What You Need to Know About Becoming a Finance and Financial Management Services Major

A finance major learns how to work with businesses to streamline operations through financial planning, investing, problem-solving and budgeting. The major draws on mathematical and statistical principles, preparing students to not only be excellent with numbers, but to also work with clients, communicate efficiently and make research-backed decisions. Students in finance and financial management services majors learn how finance professionals are key to helping businesses make and keep their profits.

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What Is a Finance and Financial Management Services Major?


A financial management services major, which goes under the umbrella of a general finance major at some institutions, is for future business professionals who want financial training and a well-rounded liberal arts education. Students will learn economic, social and entrepreneurial methods for succeeding in this field. Through coursework, finance majors are prepared to analyze and predict the movements of the stock market, understand the financial history of a company and create a long-term financial plan, and advise investment options for individuals or companies. A finance major differs from one in accounting because it provides students with a more general education of banking, financial markets and economics, and extends lessons on communications, best practices for the industry and market analysis. Accounting is a more specialized area of business. Finance majors also have the opportunity to gain people skills and knowledge of human behavior through principles of psychology, which is helpful for anyone in business.

Common Coursework Finance and Financial Management Services Majors Can Expect


Coursework for a finance major starts with foundational math and economics classes like introduction to economics for business; calculus; and strategic cost analysis. Other broad introductory classes are in accounting, management, business law and ethics. More specific courses for this major may include international finance; econometrics; case studies in finance; urban fiscal policy; corporate valuation; impact investing; the finance of buyouts and acquisitions; international banking; business communication; and principles of marketing. Besides the necessary math and economics courses, schools may require credit hours in humanities, social science, literature and language for a well-rounded education. Finance majors are usually not permitted to minor in another area of business, so possible minors are political science, foreign language, communications and psychology. Study abroad is available for students in a finance major, and most programs recommend planning for a semester abroad early on in the degree process. Finance students can gain experience through internships in an area of interest and can find out about them through business school advisers, alumni, student organizations and professors.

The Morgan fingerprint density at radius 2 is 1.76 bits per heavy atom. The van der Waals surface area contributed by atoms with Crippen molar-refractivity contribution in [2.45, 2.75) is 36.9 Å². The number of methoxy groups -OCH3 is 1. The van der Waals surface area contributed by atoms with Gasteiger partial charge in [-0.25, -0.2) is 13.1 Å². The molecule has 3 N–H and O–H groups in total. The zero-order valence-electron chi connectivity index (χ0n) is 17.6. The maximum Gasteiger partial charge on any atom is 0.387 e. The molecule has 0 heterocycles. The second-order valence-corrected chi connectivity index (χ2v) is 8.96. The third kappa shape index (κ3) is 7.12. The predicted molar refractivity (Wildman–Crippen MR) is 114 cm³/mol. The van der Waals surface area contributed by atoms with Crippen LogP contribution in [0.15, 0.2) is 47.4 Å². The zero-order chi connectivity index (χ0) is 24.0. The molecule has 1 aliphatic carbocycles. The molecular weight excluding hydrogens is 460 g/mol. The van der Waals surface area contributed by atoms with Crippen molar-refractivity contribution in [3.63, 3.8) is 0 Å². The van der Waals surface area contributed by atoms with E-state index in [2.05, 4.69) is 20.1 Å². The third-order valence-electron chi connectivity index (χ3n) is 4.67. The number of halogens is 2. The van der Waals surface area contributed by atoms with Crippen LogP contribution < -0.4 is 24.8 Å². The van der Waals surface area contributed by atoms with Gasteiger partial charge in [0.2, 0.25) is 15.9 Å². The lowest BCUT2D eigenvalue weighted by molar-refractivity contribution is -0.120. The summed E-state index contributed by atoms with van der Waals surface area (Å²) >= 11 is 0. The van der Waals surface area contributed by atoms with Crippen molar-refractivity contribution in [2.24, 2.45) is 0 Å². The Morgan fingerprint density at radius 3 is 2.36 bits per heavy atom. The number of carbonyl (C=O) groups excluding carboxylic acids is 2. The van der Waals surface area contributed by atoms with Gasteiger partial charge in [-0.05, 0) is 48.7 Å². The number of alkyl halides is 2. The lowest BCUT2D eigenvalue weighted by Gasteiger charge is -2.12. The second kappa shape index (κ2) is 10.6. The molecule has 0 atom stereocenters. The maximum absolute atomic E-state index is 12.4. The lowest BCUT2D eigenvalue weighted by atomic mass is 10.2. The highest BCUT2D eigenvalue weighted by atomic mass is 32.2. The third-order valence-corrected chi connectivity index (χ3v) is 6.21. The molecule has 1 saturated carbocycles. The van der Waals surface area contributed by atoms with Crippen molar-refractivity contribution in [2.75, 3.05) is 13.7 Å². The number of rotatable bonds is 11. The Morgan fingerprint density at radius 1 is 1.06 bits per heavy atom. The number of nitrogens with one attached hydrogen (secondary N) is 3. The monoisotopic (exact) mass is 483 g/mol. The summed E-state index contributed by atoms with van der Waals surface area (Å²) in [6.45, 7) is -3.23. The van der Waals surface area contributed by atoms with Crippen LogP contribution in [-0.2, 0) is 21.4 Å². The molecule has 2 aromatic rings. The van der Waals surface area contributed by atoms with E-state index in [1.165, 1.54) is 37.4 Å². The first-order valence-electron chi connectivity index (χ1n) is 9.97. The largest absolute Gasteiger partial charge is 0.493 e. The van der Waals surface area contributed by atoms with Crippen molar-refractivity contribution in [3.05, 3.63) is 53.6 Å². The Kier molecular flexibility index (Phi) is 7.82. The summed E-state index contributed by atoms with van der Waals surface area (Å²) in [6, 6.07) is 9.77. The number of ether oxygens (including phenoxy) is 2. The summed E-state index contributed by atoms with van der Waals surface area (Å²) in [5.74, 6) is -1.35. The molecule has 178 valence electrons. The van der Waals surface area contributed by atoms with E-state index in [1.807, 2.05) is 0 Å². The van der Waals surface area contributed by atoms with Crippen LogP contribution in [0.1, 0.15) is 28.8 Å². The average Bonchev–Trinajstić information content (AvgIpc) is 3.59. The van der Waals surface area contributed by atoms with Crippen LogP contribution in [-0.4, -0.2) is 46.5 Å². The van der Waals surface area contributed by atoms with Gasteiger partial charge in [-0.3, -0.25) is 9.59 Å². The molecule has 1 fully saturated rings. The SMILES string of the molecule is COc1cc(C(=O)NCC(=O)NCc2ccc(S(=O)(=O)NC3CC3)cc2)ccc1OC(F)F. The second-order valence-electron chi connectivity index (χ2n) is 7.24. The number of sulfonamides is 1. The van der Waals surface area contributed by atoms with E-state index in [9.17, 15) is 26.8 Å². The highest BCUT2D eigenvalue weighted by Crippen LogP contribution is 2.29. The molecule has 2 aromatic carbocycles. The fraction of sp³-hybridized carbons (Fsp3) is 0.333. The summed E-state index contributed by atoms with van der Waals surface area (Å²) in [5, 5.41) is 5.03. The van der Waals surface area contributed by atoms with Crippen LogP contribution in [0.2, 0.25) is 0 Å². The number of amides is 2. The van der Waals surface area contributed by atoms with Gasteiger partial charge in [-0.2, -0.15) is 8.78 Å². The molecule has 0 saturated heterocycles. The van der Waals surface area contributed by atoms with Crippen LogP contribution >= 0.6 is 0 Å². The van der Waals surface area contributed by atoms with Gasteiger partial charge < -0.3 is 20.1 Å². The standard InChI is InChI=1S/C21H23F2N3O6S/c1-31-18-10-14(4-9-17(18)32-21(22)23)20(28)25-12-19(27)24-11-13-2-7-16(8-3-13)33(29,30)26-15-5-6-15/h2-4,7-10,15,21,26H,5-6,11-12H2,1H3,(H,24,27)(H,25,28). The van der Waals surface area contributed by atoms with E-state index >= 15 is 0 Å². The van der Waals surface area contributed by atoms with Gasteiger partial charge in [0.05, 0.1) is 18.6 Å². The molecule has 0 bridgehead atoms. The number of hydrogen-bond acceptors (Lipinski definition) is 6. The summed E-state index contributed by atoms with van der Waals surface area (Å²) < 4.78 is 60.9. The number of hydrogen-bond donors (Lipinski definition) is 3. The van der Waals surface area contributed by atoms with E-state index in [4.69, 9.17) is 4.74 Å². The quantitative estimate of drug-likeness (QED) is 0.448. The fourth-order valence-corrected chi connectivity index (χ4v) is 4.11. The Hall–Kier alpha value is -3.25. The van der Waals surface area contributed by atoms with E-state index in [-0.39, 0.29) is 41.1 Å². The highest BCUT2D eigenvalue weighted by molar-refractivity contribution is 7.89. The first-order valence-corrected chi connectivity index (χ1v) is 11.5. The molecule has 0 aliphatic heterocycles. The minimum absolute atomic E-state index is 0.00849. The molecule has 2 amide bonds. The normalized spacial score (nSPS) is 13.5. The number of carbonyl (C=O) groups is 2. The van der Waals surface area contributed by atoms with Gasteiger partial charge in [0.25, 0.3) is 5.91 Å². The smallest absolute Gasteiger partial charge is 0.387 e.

How to Know if This Major Is the Right Fit for You


A finance major is right for students interested in business, personal finance and investing. People who work in finance are able to look at the bigger picture of the markets and the economy while making individual financial plans. Students will succeed in this major if they are organized, detail-oriented, good at communicating and come in with strong mathematical and statistical skills. If you want to help businesses and individuals make money, this is the right major to study. Finance majors have to think about the short- and long-term implications for investing and other financial decisions, as well as helping clients by finding solutions and creating plans. Having a finance background is also beneficial to those in this major because they can use their knowledge in their personal financial decisions.